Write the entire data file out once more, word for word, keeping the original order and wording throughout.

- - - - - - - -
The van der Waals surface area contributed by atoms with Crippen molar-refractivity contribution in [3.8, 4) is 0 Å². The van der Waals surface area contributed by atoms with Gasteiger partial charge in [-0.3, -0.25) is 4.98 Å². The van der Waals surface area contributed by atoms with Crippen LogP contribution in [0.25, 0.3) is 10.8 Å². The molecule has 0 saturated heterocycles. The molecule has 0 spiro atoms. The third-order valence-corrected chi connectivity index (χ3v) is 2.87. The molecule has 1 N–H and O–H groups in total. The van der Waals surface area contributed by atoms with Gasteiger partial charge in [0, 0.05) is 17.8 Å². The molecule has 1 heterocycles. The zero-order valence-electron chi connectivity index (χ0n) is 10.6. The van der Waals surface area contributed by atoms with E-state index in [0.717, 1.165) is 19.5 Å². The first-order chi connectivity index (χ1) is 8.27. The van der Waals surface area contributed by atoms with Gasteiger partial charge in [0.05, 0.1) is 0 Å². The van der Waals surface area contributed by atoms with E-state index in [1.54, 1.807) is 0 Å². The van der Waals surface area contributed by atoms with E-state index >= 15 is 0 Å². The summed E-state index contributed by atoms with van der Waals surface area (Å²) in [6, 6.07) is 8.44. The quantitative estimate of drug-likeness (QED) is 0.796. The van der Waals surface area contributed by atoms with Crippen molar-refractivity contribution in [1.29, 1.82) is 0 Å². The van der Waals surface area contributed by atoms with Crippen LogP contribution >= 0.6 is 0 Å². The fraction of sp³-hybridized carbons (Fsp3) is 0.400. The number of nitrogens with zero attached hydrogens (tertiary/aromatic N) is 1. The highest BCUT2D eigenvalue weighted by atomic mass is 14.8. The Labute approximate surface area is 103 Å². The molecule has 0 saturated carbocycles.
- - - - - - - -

The van der Waals surface area contributed by atoms with Crippen molar-refractivity contribution in [3.8, 4) is 0 Å². The van der Waals surface area contributed by atoms with Gasteiger partial charge in [-0.3, -0.25) is 4.98 Å². The van der Waals surface area contributed by atoms with Crippen LogP contribution in [0.25, 0.3) is 10.8 Å². The molecule has 0 saturated heterocycles. The molecule has 0 spiro atoms. The third-order valence-corrected chi connectivity index (χ3v) is 2.87. The molecule has 1 N–H and O–H groups in total. The van der Waals surface area contributed by atoms with Gasteiger partial charge in [0, 0.05) is 17.8 Å². The molecule has 1 heterocycles. The zero-order valence-electron chi connectivity index (χ0n) is 10.6. The van der Waals surface area contributed by atoms with E-state index in [0.717, 1.165) is 19.5 Å². The first-order chi connectivity index (χ1) is 8.27. The van der Waals surface area contributed by atoms with Gasteiger partial charge in [0.05, 0.1) is 0 Å². The van der Waals surface area contributed by atoms with E-state index in [1.54, 1.807) is 0 Å². The van der Waals surface area contributed by atoms with E-state index >= 15 is 0 Å². The summed E-state index contributed by atoms with van der Waals surface area (Å²) in [6, 6.07) is 8.44. The quantitative estimate of drug-likeness (QED) is 0.796. The van der Waals surface area contributed by atoms with Crippen molar-refractivity contribution in [1.29, 1.82) is 0 Å². The van der Waals surface area contributed by atoms with Crippen LogP contribution >= 0.6 is 0 Å². The fraction of sp³-hybridized carbons (Fsp3) is 0.400. The number of nitrogens with zero attached hydrogens (tertiary/aromatic N) is 1. The highest BCUT2D eigenvalue weighted by atomic mass is 14.8. The Labute approximate surface area is 103 Å². The molecule has 0 saturated carbocycles.